Uma análise sobre quem "publica"

sábado, julho 12, 2014

Estimates of the Continuously Publishing Core in the Scientific Workforce

John P. A. Ioannidis mail, Kevin W. Boyack, Richard Klavans

Published: July 09, 2014 DOI: 10.1371/journal.pone.0101698



The ability of a scientist to maintain a continuous stream of publication may be important, because research requires continuity of effort. However, there is no data on what proportion of scientists manages to publish each and every year over long periods of time.

Methodology/Principal Findings

Using the entire Scopus database, we estimated that there are 15,153,100 publishing scientists (distinct author identifiers) in the period 1996–2011. However, only 150,608 (<1 16-year="" 41.7="" 87.1="" account="" all="" and="" are="" cited="" continuous="" core="" each="" every="" far="" for="" have="" in="" literature="" more="" of="" others="" papers="" period="" presence="" published="" same="" scientists="" small="" something="" than="" the="" them="" they="" this="" ucp="" uninterrupted="" with="" year="">1000 citations in the same period. Skipping even a single year substantially affected the average citation impact. We also studied the birth and death dynamics of membership in this influential UCP core, by imputing and estimating UCP-births and UCP-deaths. We estimated that 16,877 scientists would qualify for UCP-birth in 1997 (no publication in 1996, UCP in 1997–2012) and 9,673 scientists had their UCP-death in 2010. The relative representation of authors with UCP was enriched in Medical Research, in the academic sector and in Europe/North America, while the relative representation of authors without UCP was enriched in the Social Sciences and Humanities, in industry, and in other continents.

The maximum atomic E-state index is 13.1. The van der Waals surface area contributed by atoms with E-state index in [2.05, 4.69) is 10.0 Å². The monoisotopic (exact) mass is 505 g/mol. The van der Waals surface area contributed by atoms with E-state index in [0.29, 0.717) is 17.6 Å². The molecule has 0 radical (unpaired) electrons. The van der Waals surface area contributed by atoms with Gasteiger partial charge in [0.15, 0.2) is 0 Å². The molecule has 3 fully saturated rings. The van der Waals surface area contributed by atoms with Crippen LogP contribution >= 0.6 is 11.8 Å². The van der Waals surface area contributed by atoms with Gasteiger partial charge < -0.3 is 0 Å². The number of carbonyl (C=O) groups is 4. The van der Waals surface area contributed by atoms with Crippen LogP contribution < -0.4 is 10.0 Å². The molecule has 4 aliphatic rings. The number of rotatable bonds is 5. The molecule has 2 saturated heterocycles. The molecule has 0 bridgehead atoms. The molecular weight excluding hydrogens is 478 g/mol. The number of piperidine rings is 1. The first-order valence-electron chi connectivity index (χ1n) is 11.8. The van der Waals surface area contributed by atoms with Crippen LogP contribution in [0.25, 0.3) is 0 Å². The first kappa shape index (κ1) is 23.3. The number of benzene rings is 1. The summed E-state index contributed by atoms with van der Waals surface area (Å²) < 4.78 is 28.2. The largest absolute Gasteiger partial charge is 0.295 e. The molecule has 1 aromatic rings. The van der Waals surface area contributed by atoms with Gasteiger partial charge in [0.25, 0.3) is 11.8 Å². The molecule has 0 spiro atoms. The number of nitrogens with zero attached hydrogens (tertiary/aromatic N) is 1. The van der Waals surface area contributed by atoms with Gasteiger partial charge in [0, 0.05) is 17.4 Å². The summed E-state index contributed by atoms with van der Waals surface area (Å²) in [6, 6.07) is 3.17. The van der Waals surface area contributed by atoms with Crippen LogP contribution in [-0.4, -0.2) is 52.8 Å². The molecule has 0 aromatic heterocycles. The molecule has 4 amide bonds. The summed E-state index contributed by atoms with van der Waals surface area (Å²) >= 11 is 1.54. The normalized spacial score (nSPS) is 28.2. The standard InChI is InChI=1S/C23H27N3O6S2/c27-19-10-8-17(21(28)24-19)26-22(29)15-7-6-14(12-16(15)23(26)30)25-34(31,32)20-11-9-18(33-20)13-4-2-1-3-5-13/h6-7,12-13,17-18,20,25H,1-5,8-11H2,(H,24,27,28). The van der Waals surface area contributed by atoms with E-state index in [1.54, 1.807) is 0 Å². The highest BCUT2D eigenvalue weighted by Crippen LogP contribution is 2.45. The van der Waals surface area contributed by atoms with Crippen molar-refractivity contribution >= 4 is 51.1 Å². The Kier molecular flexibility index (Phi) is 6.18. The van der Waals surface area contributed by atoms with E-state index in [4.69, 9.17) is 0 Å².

The proportion of the scientific workforce that maintains a continuous uninterrupted stream of publications each and every year over many years is very limited, but it accounts for the lion’s share of researchers with high citation impact. This finding may have implications for the structure, stability and vulnerability of the scientific workforce.